Quebec

Restaurants in Quebec

Quebec restaurants are known for having delicious French cuisine that you can enjoy at a leisurely pace. Fast food is very uncommon, so be ready for relaxing meals full of lively conversation. In the restaurants in Quebec you can find traditional French dishes, such as foie gras or moules marinières, as well as the more unusual French-Canadian dishes such as the tourtière, a meat pie, or poutine, gravy and cheese curd over fries. And because Quebec draws people from all over the world there are plenty of international restaurants to choose from.

Among the restaurants in Quebec, some of the most highly rated are in Montreal, like Maison Boulud in the Ritz-Carlton and Les 400 Coups, two of the finest dining experiences in Canada. For more casual, home cooking, try Schwartz's Deli, a local favorite with thick corned beef sandwiches perfect for a picnic in the park. Dig into some poutine at any number of roadside diners for a delicious snack. Try the tiny shack Patate Mallette, which locals all agree is one of the best, and munch your fries while you watch boats go by on the St. Lawrence River. Travel + Leisure guides you to the best restaurants in Quebec so you can taste it all during your stay in French Canada.

Located beside the Old Port cruise terminal, this waterfront eatery serves Parisian-style bistro fare amid panoramic views of the St. Lawrence River.

Set in Montreal’s Little Italy, home to a large Italian population since the 19th-century, Caffe San Simeon has been making espresso, lattes, and cappuccinos since 1996. An Italian flag hangs in the window of the café, which serves drinks in colorful espresso cups and tall glass tumblers.

Set on one of the sweetest little streets in the city, next to a row of London-style terrace houses and across from an old-school convenience store, the pint-size Montée has been wooing in-the-know locals with its forward-thinking (and remarkably affordable) degustation menus for a handful of yea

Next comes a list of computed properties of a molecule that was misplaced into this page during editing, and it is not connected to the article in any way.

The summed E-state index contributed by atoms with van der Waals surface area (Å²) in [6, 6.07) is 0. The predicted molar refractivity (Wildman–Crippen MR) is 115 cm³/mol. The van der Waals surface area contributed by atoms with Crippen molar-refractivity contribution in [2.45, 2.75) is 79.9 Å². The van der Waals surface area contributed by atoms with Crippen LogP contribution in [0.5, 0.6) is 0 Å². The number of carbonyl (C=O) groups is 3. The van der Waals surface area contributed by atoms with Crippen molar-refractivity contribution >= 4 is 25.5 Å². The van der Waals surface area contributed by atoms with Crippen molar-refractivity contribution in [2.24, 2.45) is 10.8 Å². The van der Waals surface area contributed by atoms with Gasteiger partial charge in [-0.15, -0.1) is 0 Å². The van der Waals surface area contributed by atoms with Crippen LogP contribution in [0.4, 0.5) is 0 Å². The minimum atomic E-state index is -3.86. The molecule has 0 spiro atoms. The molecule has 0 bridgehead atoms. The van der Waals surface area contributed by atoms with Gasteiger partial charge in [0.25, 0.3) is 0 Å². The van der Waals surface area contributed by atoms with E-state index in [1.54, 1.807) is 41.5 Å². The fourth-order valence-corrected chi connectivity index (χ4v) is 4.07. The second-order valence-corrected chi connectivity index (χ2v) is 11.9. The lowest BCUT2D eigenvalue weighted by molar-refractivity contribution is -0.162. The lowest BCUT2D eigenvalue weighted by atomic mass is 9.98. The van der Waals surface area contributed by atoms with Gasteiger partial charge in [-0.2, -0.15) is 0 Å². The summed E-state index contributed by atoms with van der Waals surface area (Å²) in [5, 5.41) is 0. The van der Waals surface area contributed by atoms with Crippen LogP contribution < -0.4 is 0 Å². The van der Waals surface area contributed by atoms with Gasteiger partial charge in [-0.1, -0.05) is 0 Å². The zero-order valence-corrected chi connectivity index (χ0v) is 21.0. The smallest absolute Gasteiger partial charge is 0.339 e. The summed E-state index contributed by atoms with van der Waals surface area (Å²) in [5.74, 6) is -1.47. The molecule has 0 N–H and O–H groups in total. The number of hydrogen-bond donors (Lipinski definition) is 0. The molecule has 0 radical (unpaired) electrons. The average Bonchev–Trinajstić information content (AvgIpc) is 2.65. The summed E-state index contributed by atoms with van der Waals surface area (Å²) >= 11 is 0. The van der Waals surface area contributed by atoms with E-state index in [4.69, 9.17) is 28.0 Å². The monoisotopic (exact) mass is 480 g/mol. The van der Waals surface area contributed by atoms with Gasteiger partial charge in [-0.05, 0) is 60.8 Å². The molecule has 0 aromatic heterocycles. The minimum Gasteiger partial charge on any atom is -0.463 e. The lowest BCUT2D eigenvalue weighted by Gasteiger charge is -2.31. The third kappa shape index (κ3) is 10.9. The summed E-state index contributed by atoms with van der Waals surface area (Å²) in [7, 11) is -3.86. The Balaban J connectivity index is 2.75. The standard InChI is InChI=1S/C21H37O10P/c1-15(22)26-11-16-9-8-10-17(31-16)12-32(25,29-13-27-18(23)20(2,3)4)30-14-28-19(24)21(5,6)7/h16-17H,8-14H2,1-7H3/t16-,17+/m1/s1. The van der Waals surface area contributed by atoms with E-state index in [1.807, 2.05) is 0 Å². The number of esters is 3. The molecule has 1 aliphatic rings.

Hand-rolled gnocchi made with no potato, only ricotta, and Grana Padano cheeses, and osso buco with red wine risotto are chef Graziella Batista's signature northern Italian dishes at her namesake restaurant.

One part restaurant, one part late-night bar, Garde Manger offers innovative seafood and a seat at the hottest party in town.

This French-style deli-cum-bistro in Old Montreal is cluttered with chalkboards, Paris street signs, vintage canned goods, and faux meat hanging from the ceiling.

Set along a quiet side street between the bustling Old Port and Rue St.-Jean districts, Chez Temporel has been a haven for affordable breakfasts, lunches, and café au lait bowls since the mid-70's.

Dépanneur le Pick Up is one of Montreal’s many convenience stores, turned quirky lunch counter and diet-sensitive bakery. Seating is available near the indoor counter or on the back patio. Along with beer and candy bars, Le Pick Up sells breakfasts made on St.

If you think you love the New York bagel, your loyalty might be tested by Montreal’s small, dense, and sweet version of the boiled classic. The best place to sample them lies beyond the perpetually steamed windows of this tiny storefront, whose owners have been turning out bagels since 1919.

Bouchonné closed in 2010.

Politicos, journalists, academics, and Francophone matrons all gather at this polished and light-filled dining room in the fashionable Outremont neighborhood.

Traditional French cuisine is the specialty at Chez Gautier, which has been a Montreal staple since the 1970's. The bistro is styled after a Parisian brasserie, with leather benches, dark woodwork, and brass pillars.